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Gemmali

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After having a rough first batch and taking lots of notes about what I could do differently, I decided to buy some lard and see what that was about as I continue on this journey. I fixed my lye water ratio and really got thoughtful about what I was doing.

Lard 50%
Castor Oil 5%
Coconut Oil 15%
Olive Oil 15%
Cocoa Butter 15%
1 tsp honey
1 tsp SL

First lard based soap turned out great, though it did turn quite orange while I was blending it and it did go from no trace to pudding super fast. Maybe the small amount of honey? I let the everything cool down to about 90 degrees before I blended. I left it uncovered at waited about 20 hours before checking it. When I picked it up it was pulled away from the edges of the mold and was sliding up easily with little pressure on the bottom. When I inverted the mold it slipped right out! However, my corners and many edges crumbled away >.> I did not cover this soap at all. I am currently using this soap and it is nice and creamy and leaves my body and hair feeling great.

Back to the drawing board.

Same recipe with a few little tweaks..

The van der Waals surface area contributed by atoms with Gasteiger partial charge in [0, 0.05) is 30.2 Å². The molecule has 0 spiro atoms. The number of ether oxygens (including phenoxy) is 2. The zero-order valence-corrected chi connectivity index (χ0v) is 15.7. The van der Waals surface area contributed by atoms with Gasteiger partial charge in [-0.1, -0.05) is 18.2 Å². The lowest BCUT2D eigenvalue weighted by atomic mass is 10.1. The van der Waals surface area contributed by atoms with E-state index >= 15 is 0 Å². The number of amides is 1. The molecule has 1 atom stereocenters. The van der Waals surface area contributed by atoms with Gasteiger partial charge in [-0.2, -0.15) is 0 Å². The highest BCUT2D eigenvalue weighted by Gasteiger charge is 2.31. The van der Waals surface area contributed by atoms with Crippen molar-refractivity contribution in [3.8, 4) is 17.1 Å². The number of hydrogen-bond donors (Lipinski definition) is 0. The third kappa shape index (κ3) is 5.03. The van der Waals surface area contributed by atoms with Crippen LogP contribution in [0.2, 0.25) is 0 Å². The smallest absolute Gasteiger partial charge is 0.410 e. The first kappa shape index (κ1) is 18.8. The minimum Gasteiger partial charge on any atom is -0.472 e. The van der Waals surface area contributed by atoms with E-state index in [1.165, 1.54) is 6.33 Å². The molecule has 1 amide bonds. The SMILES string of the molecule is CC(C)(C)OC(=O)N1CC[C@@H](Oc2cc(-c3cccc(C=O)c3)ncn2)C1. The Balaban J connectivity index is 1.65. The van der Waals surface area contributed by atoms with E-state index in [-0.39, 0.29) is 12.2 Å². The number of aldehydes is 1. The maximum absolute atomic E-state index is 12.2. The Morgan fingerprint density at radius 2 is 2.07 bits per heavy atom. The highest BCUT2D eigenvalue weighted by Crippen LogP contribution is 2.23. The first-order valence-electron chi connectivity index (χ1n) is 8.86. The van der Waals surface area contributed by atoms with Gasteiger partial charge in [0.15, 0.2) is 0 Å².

Lard 50%
Castor Oil 5%
Coconut Oil 20%
Olive Oil 15%
Cocoa Butter 10%
1 tsp honey

Everything else was the same for lye ratio and such. I did cover my soap this time. though I woke up in the middle of the night for some reason thinking my soap had exploded and when I checked on it my husband noted how extremely hot the box was and the inside temp was wow. The center of the soap was bubbled up like a cupcake!! We opened the box and uncovered it and it was flat and nice and cool by morning. the outside of the soap was smooth and perfect. It slipped out of the mold with entirely intact corners and edges after 24 hours and I thought VOILA!! However when I cut it it was all crumbly on the inside >.>.. I used a tiny piece of it the other day and it felt fine, and its nice and hard right now after a few weeks.